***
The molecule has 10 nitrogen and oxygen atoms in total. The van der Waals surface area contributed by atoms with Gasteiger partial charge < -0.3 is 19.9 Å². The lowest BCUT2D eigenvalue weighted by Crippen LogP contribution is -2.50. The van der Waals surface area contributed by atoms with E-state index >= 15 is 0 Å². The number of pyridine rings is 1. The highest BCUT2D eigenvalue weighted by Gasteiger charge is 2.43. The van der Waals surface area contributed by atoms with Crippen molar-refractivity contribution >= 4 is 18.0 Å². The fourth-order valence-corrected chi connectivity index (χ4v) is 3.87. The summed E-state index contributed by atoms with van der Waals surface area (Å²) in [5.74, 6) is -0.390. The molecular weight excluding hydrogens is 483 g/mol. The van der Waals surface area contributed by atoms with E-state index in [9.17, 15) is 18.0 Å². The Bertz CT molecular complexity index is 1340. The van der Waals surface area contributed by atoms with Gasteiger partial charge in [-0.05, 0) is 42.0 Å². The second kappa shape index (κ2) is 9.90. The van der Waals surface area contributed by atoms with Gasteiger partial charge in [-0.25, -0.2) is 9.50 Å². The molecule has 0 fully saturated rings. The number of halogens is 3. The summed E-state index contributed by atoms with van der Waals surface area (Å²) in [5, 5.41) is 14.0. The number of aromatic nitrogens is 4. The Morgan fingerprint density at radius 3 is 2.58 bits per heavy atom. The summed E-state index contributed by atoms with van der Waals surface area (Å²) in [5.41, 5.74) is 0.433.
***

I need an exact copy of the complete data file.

The molecule has 10 nitrogen and oxygen atoms in total. The van der Waals surface area contributed by atoms with Gasteiger partial charge < -0.3 is 19.9 Å². The lowest BCUT2D eigenvalue weighted by Crippen LogP contribution is -2.50. The van der Waals surface area contributed by atoms with E-state index >= 15 is 0 Å². The number of pyridine rings is 1. The highest BCUT2D eigenvalue weighted by Gasteiger charge is 2.43. The van der Waals surface area contributed by atoms with Crippen molar-refractivity contribution >= 4 is 18.0 Å². The fourth-order valence-corrected chi connectivity index (χ4v) is 3.87. The summed E-state index contributed by atoms with van der Waals surface area (Å²) in [5.74, 6) is -0.390. The molecular weight excluding hydrogens is 483 g/mol. The van der Waals surface area contributed by atoms with E-state index in [9.17, 15) is 18.0 Å². The Bertz CT molecular complexity index is 1340. The van der Waals surface area contributed by atoms with Gasteiger partial charge in [-0.05, 0) is 42.0 Å². The second kappa shape index (κ2) is 9.90. The van der Waals surface area contributed by atoms with Gasteiger partial charge in [-0.25, -0.2) is 9.50 Å². The molecule has 0 fully saturated rings. The number of halogens is 3. The summed E-state index contributed by atoms with van der Waals surface area (Å²) in [5, 5.41) is 14.0. The number of aromatic nitrogens is 4. The Morgan fingerprint density at radius 3 is 2.58 bits per heavy atom. The summed E-state index contributed by atoms with van der Waals surface area (Å²) in [5.41, 5.74) is 0.433.